GOSHEN — The Dunlap overpass project just got a chunk of money from the Indiana Department of Transportation.
According to a press release issued by Gov. Eric Holcomb’s office Thursday, Elkhart County government will receive almost $20.09 million from the Indiana Department of Transportation for the $30 million Dunlap overpass.
However, Elkhart County Highway Department Manager Jeff Taylor said he was notified by the state that the county would receive $14 million. He’s checking with state officials about the difference and how much the railroads are participating in costs. State officials said Norfolk Southern Railway, CSX Transportation and Canadian National are investing a combined amount of nearly $10 million in grade separation projects in the state.
Regardless, the county will accept the money and begin design engineering on the new overpass. The state’s press release shows the project location as Sunnyside Avenue/Mall Drive at U.S. 33. That was one of several options the commissioners considered in August.
Elkhart County Commissioner Mike Yoder said, “We’ve invested a lot of money in the engineering studies and the community’s input and all of the traffic studies, so we’ve done a lot of work toward this already. So my guess is they’ll move forward with that — with that location. That would be my expectation.”
The state awarded $121 million in one-time, state-matching Local Trax grants Thursday. They are for the most part 80-20 match grants to help provide funding for railroad grade separations, crossing closures and other safety enhancements at railroad intersections with local road, according to the governor’s office.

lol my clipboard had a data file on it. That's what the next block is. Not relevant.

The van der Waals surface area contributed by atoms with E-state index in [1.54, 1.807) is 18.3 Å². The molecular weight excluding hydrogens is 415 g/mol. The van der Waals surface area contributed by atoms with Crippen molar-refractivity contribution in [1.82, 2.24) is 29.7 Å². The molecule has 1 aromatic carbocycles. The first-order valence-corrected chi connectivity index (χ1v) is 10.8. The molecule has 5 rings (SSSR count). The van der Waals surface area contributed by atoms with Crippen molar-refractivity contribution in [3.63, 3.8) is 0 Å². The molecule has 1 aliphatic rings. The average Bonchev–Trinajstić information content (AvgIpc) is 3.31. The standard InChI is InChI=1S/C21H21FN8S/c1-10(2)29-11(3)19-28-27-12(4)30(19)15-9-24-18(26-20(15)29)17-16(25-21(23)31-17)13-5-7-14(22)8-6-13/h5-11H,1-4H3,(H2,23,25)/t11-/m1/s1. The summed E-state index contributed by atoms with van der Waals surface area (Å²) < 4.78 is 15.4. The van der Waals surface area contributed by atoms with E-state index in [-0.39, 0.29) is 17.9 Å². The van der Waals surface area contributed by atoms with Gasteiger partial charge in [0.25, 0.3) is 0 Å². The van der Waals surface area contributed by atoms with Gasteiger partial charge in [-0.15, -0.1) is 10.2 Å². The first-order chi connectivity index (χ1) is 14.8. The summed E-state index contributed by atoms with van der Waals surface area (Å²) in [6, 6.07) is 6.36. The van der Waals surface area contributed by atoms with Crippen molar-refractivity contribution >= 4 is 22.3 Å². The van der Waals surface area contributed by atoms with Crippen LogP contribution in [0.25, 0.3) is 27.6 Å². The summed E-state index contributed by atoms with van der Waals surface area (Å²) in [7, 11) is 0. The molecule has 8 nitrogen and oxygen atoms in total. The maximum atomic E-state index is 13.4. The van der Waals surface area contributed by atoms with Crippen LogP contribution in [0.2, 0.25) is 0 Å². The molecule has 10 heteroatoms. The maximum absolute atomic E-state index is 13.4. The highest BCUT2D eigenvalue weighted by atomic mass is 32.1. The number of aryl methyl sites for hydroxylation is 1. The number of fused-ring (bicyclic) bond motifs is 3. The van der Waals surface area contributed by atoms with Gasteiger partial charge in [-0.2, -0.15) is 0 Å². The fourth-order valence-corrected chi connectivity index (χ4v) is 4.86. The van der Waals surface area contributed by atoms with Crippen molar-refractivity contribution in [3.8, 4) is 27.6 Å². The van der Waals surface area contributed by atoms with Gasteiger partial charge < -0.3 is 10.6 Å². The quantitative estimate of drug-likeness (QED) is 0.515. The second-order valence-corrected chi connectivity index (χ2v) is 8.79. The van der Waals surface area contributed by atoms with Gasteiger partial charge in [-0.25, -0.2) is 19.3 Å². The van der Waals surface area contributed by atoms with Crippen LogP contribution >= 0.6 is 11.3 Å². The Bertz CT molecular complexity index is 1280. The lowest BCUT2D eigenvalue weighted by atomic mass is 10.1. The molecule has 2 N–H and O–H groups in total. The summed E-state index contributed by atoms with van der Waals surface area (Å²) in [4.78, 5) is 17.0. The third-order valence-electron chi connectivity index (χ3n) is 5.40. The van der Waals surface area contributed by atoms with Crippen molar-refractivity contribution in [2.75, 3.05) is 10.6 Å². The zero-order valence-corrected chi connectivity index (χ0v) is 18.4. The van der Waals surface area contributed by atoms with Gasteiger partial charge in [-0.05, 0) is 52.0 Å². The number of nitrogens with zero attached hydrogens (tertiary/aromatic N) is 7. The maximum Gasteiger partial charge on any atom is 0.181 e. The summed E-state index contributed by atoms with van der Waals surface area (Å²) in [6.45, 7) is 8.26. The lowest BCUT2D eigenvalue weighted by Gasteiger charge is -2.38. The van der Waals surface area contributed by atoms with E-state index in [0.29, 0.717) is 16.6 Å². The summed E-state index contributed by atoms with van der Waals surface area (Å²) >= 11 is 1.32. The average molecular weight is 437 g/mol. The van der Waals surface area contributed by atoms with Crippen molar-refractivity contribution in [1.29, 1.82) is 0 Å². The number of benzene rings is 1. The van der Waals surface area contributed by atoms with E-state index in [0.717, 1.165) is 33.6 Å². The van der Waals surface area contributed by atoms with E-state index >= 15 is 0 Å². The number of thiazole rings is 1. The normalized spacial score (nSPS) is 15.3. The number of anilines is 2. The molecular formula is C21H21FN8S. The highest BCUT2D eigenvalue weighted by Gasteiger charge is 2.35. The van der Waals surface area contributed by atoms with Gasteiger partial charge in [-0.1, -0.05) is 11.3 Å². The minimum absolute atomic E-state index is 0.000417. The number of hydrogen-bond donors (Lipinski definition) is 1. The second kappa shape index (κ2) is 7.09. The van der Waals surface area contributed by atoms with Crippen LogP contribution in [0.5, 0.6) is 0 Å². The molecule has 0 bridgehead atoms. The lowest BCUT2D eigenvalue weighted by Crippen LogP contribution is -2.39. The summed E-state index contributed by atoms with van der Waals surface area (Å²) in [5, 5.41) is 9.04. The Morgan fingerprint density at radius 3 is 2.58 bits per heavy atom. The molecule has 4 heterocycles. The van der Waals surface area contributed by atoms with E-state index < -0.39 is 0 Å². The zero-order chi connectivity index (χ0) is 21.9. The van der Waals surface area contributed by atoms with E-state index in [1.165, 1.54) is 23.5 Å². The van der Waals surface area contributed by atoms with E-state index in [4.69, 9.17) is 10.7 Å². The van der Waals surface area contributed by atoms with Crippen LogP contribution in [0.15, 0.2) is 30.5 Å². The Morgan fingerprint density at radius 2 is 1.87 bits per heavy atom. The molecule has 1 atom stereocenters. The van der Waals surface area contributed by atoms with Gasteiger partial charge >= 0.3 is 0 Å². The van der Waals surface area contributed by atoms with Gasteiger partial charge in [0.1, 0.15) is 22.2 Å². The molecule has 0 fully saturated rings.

INDOT will fund and manage design and environmental work, as well as provide project management through design delivery, contract letting, construction and inspection, state officials said.
Although, unlike the other grants announced, Elkhart County’s $20 million grant is actually more of a 68-32 match, not 80-20.
“There’s been lots of negotiations in the background going on,” Yoder said. “You might have noticed that if you look at all of the projects around the state and the percentage of the total, I think ours was the lowest. In other words, the local match for our county is one of the highest of any of the projects in the state. … Most of the other projects there’s only a $2 million-$3 million difference. Ours is close to 10. And actually we’ve added some other things to get this money.
“Our alternative was a federal grant that we were going after,” he said. “And we were in line to get that. This turned out to be slightly better for us financially. That’s the reason we’re going with this. And that’s the reason we had some room to negotiate with the state. I’m also not exactly sure where we ended up with the railroads. The railroads will … have some funding in this as well because they obviously benefit. So I know there was some negotiations between INDOT and the railroads on all of these projects. I’m not sure at all where that ended up.”
As for the Norfolk-Southern Railroad that owns the track along U.S. 33, its goal is to close one or more of the crossings. Yoder said he’ll have to see what was negotiated on that as well.